I was recently asked to answer, in 100 words or less, “what’s the #1 way for any company to improve their customer service?” This ostensibly straight-forward question is more complex when one subscribes to the notion that “treatment without diagnosis is malpractice.”

steth

The challenge in answering this question is to expand it beyond the two (2) word reply I wanted to provide: it depends.

The question assumes all companies are the same (they aren’t). It assumes all companies are trying to use customer service to achieve the same ends and goals (they aren’t).  The question assumes that all companies have the same problems they are trying to solve (they don’t). It is a little bit like trying to answer questions like this:

  • What’s the #1 way for people to improve their standard of living?
  • What’s the #1 way for a country to improve its GDP?

Even though the question was difficult to answer, I made a 91-word attempt which I hope justifies the need for a proper diagnosis.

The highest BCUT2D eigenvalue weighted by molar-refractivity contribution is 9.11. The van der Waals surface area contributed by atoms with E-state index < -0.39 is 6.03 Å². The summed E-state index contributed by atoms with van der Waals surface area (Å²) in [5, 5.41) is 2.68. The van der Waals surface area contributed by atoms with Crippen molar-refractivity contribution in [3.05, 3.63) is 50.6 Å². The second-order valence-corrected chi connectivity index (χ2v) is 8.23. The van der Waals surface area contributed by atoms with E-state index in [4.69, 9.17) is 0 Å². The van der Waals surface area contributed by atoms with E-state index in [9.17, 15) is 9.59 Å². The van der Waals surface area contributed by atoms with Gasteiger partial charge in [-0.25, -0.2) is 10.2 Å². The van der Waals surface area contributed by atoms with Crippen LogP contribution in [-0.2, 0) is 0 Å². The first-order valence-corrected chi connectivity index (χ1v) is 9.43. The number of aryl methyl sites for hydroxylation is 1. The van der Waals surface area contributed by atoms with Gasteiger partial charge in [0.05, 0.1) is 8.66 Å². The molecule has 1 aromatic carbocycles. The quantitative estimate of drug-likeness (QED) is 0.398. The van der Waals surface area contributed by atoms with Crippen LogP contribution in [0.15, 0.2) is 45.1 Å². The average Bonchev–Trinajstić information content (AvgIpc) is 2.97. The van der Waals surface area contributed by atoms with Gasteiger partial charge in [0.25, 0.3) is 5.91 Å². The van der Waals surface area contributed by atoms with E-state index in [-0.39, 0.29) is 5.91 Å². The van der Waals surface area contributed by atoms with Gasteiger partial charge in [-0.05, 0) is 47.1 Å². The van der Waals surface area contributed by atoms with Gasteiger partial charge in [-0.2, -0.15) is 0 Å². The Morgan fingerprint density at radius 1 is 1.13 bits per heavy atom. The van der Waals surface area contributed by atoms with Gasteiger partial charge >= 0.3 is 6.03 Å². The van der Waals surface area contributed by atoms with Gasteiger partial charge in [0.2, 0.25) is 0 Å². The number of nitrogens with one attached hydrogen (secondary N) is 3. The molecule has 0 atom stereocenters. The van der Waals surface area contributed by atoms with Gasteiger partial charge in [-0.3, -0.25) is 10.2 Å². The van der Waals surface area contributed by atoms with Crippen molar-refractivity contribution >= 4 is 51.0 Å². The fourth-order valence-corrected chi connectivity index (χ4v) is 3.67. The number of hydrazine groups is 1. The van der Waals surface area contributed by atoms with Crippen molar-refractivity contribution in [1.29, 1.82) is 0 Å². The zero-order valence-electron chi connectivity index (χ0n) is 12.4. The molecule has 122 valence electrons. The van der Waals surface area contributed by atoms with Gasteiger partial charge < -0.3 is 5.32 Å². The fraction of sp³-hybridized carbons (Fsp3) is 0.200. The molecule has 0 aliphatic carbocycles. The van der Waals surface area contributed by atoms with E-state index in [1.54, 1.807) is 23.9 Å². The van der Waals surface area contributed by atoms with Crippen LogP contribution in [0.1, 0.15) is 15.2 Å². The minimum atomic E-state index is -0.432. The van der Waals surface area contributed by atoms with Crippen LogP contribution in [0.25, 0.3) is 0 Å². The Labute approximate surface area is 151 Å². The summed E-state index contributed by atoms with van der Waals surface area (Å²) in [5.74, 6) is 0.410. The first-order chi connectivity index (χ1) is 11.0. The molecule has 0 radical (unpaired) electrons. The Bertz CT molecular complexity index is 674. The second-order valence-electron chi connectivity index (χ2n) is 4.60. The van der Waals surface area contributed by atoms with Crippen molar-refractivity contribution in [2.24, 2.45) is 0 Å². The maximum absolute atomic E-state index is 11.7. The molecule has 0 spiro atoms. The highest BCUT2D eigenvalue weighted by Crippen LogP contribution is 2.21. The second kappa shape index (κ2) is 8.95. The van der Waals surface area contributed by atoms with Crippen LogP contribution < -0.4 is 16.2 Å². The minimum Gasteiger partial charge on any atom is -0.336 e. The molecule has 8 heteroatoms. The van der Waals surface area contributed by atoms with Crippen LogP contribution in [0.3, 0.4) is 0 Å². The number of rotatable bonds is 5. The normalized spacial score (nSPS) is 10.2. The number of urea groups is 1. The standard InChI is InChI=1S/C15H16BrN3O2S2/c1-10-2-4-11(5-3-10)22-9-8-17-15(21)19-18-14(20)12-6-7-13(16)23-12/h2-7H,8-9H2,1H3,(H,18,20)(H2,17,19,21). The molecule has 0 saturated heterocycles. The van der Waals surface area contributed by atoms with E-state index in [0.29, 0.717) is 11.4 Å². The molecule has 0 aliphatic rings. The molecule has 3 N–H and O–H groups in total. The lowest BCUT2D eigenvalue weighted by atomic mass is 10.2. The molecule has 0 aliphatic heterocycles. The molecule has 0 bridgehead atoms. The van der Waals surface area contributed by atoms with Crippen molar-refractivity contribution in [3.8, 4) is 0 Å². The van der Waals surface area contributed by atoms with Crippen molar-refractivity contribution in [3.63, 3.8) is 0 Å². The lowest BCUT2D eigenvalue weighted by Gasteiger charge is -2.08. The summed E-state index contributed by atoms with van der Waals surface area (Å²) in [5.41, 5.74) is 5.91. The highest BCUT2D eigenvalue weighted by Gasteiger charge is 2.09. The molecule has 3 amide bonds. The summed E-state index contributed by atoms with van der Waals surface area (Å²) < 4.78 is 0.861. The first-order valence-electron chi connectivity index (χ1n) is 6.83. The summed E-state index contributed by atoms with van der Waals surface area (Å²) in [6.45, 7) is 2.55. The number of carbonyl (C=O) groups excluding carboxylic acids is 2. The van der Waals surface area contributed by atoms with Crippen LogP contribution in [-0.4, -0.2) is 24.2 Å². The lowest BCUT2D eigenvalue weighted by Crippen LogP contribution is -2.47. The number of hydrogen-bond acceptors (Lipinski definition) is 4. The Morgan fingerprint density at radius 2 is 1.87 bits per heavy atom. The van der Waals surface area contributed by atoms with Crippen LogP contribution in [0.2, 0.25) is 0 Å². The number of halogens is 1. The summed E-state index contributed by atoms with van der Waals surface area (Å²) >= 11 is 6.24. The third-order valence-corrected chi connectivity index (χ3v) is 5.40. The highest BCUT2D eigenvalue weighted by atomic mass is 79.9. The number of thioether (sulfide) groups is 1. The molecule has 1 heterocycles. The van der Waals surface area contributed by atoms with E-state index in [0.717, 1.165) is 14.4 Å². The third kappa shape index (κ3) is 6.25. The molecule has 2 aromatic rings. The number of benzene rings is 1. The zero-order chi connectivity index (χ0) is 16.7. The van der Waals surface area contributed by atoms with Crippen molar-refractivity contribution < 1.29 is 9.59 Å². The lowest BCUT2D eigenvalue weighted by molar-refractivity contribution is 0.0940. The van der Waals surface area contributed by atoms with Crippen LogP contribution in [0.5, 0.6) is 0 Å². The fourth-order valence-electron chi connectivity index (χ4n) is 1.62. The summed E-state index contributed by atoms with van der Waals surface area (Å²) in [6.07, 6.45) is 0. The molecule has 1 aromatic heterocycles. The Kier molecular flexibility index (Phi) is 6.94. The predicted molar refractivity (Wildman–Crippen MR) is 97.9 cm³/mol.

“In a perfect world:

  • Customers know exactly what they purchased
  • Services are delivered when they are promised
  • Products operate how they were designed and advertised
  • Both products and services provide value (whether tangible or intangible) greater than the cost

But, in our imperfect world, wide gaps exist between expectations and reality.  So the #1 way for any company to improve customer service is to bridge these chasms. (It stands to reason that the #1 way to improve the customer experience is to close the gaps before they become customer service calls/complaints.)”

Sometimes the best questions are those without easy answers.  They cause us to think and compel us to mold our weltanschauung into an easy model. Despite the temptation to apply a one-size fits all prescription, the pivot point is that only by diagnosing the patient first can one make sound treatment recommendations.

 

Customer Service Malpractice
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